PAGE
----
Often we need a pair of conversion functions: one to encode a value as a string, and another corresponding function to decode a string back into the original type. Here we show a concise way to define these functions for datatypes whose constructors enumerate a small fixed set of possibilities (sometimes described as “enums”).

We will make use of a few language extensions (GHC generics and the `anyclass`

strategy) to let the compiler automatically generate a list of all the values of an datatype.

```
{-# LANGUAGE DeriveGeneric #-}
{-# LANGUAGE DeriveAnyClass #-}
```

We use the deriving strategies extension to be explicit about which deriving mechanism is in use for each typeclass.

`{-# LANGUAGE DerivingStrategies #-}`

This code uses `\case`

expressions.

`{-# LANGUAGE LambdaCase #-}`

In addition to GHC’s `Generic`

class, we’ll also need to import the `GEnum`

class from the `generic-deriving`

library. When a type has an instance of the `GEnum`

class, we can use `genum`

to obtain a list of all values of that type.

```
import GHC.Generics (Generic)
import Generics.Deriving.Enum (GEnum (genum))
```

We’ll be using the `Map`

data structure from the `containers`

library.

`import qualified Data.Map.Strict as Map`

First we’ll define two enum datatypes to use for examples. Let’s imagine we’re writing code related to billing for a subscription service. The product comes in three varieties – *basic*, *standard*, and *pro* – and our users can choose to pay either monthly or annually.

For each type, we derive instances of the `Generic`

and `GEnum`

classes. We will not be directly using the `Generic`

class, but it is a requirement for deriving the `GEnum`

class which we will be using.

```
data Product = Basic | Standard | Pro
deriving stock (Generic, Show)
deriving anyclass GEnum
data Frequency = Monthly | Annual
deriving stock (Generic, Show)
deriving anyclass GEnum
```

We’ll also define a `Bill`

datatype, consisting of a product and a billing frequency. These two fields represent a summary of a subscriber’s invoice.

```
data Bill = Bill Product Frequency
deriving stock (Generic, Show)
deriving anyclass GEnum
```

Here are some example encoding functions.

For our first example, we define a way to represent values of the `Product`

type as `String`

s.

```
encodeProduct :: Product -> String
= \case
encodeProduct Basic -> "p1"
Standard -> "p2"
Pro -> "p3"
```

Next we define a way to encode the `Bill`

type as an `Integer`

. Since a bill consists of a `Product`

(of which there are three) and a `Frequency`

(of which there are two), then there are *3 × 2 = 6* values of `Bill`

to encode.

*Decoding* is converting back in the other direction – for example, `Integer -> Maybe Bill`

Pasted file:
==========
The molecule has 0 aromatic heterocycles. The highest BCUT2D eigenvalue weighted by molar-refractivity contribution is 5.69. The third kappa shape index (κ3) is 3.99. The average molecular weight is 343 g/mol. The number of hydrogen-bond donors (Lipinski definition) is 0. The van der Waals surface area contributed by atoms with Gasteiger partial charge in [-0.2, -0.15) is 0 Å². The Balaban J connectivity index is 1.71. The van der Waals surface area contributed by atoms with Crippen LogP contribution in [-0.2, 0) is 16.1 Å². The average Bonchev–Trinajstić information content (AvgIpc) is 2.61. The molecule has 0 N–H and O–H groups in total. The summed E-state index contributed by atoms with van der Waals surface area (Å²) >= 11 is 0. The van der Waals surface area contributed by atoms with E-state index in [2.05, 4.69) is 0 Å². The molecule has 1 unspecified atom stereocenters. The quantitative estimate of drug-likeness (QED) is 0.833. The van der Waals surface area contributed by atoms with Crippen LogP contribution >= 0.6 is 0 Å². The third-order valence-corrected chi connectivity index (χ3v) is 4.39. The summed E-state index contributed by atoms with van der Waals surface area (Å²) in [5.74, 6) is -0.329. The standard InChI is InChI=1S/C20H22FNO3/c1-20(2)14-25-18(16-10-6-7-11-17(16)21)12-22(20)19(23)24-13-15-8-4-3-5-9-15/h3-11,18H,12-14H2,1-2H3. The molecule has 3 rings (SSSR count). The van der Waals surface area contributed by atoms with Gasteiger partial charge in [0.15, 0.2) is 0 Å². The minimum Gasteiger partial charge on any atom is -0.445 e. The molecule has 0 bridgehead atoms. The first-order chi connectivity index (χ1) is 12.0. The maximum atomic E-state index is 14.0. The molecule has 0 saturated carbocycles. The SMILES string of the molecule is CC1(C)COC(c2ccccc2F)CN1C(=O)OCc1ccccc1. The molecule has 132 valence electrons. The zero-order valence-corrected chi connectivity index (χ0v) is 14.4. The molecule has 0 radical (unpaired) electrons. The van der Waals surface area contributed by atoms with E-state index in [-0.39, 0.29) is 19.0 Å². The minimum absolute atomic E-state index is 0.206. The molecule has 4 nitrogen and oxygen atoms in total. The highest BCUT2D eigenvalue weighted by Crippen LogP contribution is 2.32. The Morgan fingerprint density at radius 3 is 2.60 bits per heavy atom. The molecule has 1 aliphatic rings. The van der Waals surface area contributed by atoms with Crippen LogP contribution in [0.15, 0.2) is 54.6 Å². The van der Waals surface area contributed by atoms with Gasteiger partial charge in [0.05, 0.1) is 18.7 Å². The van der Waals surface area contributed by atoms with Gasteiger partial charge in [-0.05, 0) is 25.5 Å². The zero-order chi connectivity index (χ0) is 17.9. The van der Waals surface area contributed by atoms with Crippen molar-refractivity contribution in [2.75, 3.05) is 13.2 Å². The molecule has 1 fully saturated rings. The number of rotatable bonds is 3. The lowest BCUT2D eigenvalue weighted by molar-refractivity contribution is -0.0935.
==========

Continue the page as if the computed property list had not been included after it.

. The return type includes `Maybe`

because not every integer represents a bill, so decoding can fail.

It could be rather tedious and redundant to also write to corresponding decoding functions. Fortunately, we can take a shortcut.

```
encodeBill :: Bill -> Integer
= \case
encodeBill Bill Basic Monthly -> 10
Bill Basic Annual -> 11
Bill Standard Monthly -> 20
Bill Standard Annual -> 21
Bill Pro Monthly -> 30
Bill Pro Annual -> 31
```

If the type `a`

we’re encoding has an instance of `GEnum`

and we have an encoding function `f :: a -> b`

such as `encodeProduct`

or `encodeBill`

, then this `invert`

function will infer the corresponding decoding function.

`invert :: (GEnum a, Ord b) => (a -> b) -> b -> Maybe a`

The first step is to construct `reverseMap`

, a `Map`

that contains, for every value of type `a`

, a mapping from the encoded form back to the original value. This is where we use `genum`

to list all values of type `a`

.

The `b -> Maybe a`

decoding function, then, consists of a lookup from that map.

```
=
invert f let
= foldMap (\a -> Map.singleton (f a) a) genum
reverseMap in
-> Map.lookup b reverseMap \b
```

Now we can use the `invert`

function to generate the decoding functions for `Product`

and `Bill`

with minimal effort.

```
decodeProduct :: String -> Maybe Product
= invert encodeProduct
decodeProduct
decodeBill :: Integer -> Maybe Bill
= invert encodeBill decodeBill
```

```
=
main do
```

We demonstrate by printing the results of some encodings and decodings.

```
putStrLn (encodeProduct Basic)
putStrLn (encodeProduct Standard)
putStrLn (show (decodeProduct "p1"))
putStrLn (show (decodeProduct "xyz"))
putStrLn (show (encodeBill (Bill Basic Annual)))
putStrLn (show (encodeBill (Bill Pro Monthly)))
putStrLn (show (decodeBill 31))
putStrLn (show (decodeBill 50))
```

`encodeProduct`

maps `Basic`

to `"p1"`

and `Standard`

to `"p2"`

.

`decodeProduct`

maps `"p1"`

back to `Just Basic`

. But it maps `"xyz"`

to `Nothing`

, because `"xyz"`

is not the encoding of any product.

```
$ runhaskell invert.hs
p1
p2
Just Basic
Nothing
11
30
Just (Bill Pro Annual) Nothing
```

Next: Dynamic typing